Date of Submission

Spring 2016

Academic Programs and Concentrations


Project Advisor 1

Thomas Hutcheon

Abstract/Artist's Statement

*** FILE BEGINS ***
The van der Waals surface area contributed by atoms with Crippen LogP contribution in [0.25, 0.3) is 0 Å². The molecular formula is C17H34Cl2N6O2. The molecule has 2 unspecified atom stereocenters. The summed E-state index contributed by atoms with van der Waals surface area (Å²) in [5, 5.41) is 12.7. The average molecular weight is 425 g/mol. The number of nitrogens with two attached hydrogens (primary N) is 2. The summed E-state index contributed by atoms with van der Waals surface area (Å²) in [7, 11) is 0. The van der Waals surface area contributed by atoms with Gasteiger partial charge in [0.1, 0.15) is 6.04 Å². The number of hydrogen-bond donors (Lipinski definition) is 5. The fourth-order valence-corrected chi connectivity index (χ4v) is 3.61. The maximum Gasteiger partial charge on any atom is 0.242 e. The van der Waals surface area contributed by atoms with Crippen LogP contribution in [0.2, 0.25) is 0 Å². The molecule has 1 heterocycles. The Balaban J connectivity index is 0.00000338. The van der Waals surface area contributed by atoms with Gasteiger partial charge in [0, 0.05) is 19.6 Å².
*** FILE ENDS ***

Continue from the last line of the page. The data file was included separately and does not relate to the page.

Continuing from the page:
The link between affective arousal, color perception, and color memory was explored by inducing fear, sadness, or embarrassment in 158 participants who them completed a color perception and memory task. It was predicted that participants experiencing fear or embarrassment would more often correctly identify and remember red and green than a neutral condition whereas experiencing sadness would lead to less correct identification and memory for blue and yellow than neutral. There was only a marginally significant effect of fear on color memory for red. In the low arousal condition, there was an effect of fear on color memory for green and a marginally significant effect for red. Color perception and color memory scores were correlated for all colors except green. No direct effect of arousal level on color perception was found, however there may be an effect mediated by other factors. Red color memory may be modulated by fear.

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